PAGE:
It is a painfully boring film, something a horror film should never be.
Here’s the thing about horror films. You don’t actually have to care when each character dies. In fact, many times, there’s a certain amount of fun to be had from movies finding inventive ways to kill characters we couldn’t care less about. The Final Destination films have made a franchise out of this. The key is to have at least one character that we at least mildly care about and want to see survive the film. Chernobyl Diaries has no such character. In fact, if you were to pick at the beginning, you would most likely select either Uri or the ringleader Paul (Sadowski) as the most likeable character. Trouble is, Paul quickly establishes himself as an ass who calls people “bro” and is a complete dick for no reason. His character turns on a dime from being fun and easygoing at the beginning of the film to giant douchenozzle in the span of about 15 minutes. In any event, aside from Uri, and if you’ve seen many horror films you can make an educated guess about what happens to Uri and when, the film lacks that character that you want to survive. Instead, you just want them all to die, which can also be fun, except this film seems designed to piss you off and thus wants to kill its unlikeable characters off as slowly as humanly possible.
It would be remiss not to mention the filming choices. It basically feels like a found footage film where no one acknowledges the camera or the character holding it. The problem with this is two-fold. First, it limits the film to a distinctly home-made and non-cinematic look. And second, it introduces an abundance of hand-held. Of course, hand-held photography can be a legitimate cinematic choice that can enhance scenes. Unfortunately, it has been bastardized by found footage horror films into a cheap way to introduce confusion and suspense. The herky-jerky movement is chaotic and energetic, leading you to believe that you should feel some sense of tension, but if it’s overused and, more importantly, improperly used it simply ends up annoying. Perhaps the most frustrating thing is that Chernobyl Diaries has just a few moments sprinkled throughout that actually do feel cinematic. But they are quickly replaced with oft-dreaded shaky-cam.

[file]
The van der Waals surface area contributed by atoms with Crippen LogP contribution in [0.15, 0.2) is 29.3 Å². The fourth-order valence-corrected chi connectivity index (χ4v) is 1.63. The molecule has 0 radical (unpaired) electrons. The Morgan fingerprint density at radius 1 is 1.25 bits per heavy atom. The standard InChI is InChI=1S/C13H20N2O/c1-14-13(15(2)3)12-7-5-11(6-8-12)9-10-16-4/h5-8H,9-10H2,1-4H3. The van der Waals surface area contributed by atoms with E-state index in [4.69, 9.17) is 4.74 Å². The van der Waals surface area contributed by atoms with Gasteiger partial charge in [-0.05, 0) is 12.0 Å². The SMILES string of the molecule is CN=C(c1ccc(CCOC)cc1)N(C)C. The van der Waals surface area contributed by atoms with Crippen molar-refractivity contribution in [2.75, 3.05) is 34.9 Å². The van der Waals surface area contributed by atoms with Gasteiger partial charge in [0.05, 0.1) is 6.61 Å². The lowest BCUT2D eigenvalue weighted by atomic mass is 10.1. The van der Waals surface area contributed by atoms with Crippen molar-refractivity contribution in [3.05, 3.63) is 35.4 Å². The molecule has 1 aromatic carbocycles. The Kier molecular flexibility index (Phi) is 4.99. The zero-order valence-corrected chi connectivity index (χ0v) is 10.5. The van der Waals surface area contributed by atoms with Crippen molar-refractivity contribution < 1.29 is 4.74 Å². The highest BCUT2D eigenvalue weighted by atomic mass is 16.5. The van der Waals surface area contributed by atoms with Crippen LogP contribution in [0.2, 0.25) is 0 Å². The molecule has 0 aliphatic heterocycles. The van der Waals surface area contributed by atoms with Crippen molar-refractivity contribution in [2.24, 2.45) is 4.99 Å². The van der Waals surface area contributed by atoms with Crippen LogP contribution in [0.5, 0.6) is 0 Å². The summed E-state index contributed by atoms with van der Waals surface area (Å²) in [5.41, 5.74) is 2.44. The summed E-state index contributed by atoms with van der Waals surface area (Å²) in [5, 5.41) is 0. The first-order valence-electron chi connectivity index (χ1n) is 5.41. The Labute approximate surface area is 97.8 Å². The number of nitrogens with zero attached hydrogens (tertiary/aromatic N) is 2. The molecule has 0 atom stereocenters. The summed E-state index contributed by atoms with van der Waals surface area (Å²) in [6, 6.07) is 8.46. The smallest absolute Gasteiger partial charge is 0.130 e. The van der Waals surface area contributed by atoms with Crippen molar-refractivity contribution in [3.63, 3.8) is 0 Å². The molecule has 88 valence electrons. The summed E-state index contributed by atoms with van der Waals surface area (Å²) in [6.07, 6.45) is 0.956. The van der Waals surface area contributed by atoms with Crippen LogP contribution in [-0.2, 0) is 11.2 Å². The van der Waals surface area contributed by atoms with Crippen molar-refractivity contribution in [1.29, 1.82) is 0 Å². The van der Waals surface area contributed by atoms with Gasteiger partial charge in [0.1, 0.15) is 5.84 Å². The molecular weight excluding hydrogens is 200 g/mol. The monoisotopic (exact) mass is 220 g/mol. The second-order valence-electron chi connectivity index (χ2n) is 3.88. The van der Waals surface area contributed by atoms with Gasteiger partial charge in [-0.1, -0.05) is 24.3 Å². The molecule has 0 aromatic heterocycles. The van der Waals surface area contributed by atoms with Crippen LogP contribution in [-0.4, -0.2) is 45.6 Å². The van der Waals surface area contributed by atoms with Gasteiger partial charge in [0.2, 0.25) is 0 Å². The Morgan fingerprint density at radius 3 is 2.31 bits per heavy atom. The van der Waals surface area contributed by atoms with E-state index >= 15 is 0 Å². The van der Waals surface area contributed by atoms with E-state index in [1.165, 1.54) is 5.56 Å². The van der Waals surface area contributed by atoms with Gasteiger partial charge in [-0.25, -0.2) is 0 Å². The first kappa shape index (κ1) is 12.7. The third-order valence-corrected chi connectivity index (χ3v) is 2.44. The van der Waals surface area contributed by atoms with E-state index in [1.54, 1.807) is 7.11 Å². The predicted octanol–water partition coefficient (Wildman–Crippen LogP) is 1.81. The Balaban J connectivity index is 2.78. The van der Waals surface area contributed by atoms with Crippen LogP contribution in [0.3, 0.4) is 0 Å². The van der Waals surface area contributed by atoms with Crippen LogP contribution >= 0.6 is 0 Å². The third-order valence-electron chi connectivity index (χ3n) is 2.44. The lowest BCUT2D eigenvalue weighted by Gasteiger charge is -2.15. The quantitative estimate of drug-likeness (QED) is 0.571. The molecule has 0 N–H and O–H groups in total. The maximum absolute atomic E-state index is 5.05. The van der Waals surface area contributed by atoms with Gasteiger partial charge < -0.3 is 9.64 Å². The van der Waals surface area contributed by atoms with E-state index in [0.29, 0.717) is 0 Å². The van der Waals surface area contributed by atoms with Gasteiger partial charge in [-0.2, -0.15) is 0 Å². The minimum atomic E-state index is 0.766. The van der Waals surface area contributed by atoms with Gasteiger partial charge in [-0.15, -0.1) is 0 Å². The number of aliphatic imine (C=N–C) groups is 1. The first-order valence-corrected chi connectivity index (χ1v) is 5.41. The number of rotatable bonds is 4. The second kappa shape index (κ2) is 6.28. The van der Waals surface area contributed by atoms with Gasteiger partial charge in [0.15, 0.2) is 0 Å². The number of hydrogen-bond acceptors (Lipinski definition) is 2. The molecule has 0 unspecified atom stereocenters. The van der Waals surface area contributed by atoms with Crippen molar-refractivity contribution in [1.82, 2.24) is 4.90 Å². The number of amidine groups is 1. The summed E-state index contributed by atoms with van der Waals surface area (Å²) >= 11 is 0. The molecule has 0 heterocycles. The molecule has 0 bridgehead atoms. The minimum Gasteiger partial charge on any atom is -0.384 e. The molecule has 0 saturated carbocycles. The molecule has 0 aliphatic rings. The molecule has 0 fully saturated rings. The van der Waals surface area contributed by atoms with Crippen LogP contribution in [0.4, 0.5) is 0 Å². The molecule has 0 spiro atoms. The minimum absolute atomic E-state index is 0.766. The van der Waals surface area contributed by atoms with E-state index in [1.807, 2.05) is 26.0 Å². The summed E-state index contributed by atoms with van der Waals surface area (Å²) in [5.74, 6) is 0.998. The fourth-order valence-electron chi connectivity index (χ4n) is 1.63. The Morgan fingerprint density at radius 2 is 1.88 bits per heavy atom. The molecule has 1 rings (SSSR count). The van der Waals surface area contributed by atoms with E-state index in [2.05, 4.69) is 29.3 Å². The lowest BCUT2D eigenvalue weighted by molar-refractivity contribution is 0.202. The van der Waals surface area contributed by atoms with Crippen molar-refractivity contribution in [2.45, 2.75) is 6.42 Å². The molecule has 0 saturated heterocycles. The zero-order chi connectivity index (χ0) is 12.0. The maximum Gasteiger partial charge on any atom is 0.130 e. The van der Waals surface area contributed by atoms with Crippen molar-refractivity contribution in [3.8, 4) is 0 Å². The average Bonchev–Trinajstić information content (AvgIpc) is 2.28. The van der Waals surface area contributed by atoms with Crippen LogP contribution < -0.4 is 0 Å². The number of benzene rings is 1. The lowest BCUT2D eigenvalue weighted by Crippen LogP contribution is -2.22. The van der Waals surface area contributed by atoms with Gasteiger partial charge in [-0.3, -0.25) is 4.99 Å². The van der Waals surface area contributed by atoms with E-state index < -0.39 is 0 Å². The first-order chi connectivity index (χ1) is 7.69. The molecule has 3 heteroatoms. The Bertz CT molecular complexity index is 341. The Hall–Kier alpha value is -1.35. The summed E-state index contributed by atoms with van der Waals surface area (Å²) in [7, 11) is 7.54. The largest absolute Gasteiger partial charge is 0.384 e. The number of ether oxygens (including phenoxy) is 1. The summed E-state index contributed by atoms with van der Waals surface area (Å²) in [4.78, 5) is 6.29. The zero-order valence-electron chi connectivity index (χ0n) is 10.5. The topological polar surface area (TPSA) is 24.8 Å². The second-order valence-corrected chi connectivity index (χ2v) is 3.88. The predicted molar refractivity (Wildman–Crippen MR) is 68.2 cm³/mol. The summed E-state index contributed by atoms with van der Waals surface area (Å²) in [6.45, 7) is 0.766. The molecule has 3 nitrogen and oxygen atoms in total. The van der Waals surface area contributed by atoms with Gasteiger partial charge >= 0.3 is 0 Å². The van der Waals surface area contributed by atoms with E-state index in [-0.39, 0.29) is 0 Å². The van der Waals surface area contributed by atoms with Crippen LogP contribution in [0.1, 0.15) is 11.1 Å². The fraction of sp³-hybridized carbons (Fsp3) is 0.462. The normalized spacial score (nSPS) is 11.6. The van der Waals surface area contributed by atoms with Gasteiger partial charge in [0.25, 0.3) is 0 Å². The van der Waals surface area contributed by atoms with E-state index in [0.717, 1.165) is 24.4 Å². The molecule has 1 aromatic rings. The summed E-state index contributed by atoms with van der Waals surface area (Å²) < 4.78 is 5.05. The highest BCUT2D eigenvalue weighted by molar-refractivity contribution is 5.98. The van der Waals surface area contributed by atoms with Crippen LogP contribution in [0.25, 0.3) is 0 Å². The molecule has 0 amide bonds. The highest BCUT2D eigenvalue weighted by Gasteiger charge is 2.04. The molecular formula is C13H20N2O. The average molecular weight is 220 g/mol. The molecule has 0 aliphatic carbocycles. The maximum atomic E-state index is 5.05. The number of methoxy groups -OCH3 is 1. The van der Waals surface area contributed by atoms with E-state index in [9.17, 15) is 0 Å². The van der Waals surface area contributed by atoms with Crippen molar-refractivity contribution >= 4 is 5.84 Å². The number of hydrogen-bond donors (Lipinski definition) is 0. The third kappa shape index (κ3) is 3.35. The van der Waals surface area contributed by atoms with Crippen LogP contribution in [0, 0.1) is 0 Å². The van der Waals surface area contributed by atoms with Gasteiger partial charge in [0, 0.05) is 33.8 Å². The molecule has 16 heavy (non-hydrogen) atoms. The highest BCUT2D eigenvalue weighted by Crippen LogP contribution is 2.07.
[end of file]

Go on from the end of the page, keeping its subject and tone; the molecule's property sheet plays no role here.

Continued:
Ultimately, Chernobyl Diaries is a cheap attempt by Warner Bros. to cash in on Oren Peli’s name and get some of that Paranormal Activity money. In his defense, he does have a story by credit. On the other hand, there isn’t really a story to be taking any credit for here. It feels like he said, “hey, Chernobyl could be a creepy location, run my minions and make a film there!” The film is hollow and empty, feeling far longer than its 90 minutes, as you sit begging for it to just be over already.
The Upside: It has one cool shot and it’s the shot from the trailer where the group is approaching the little girl and suddenly their friend is pulled down a stairwell behind them. Non-coincidentally, it is also one of the few shots of the film that’s locked off and not handheld.
The Downside: Everything else.
On the Side: While it certainly fails on every level, it’s such a bland film that it didn’t raise my ire enough to hate it. It’s just bad. Thus, it gets a D from me and not a full on F.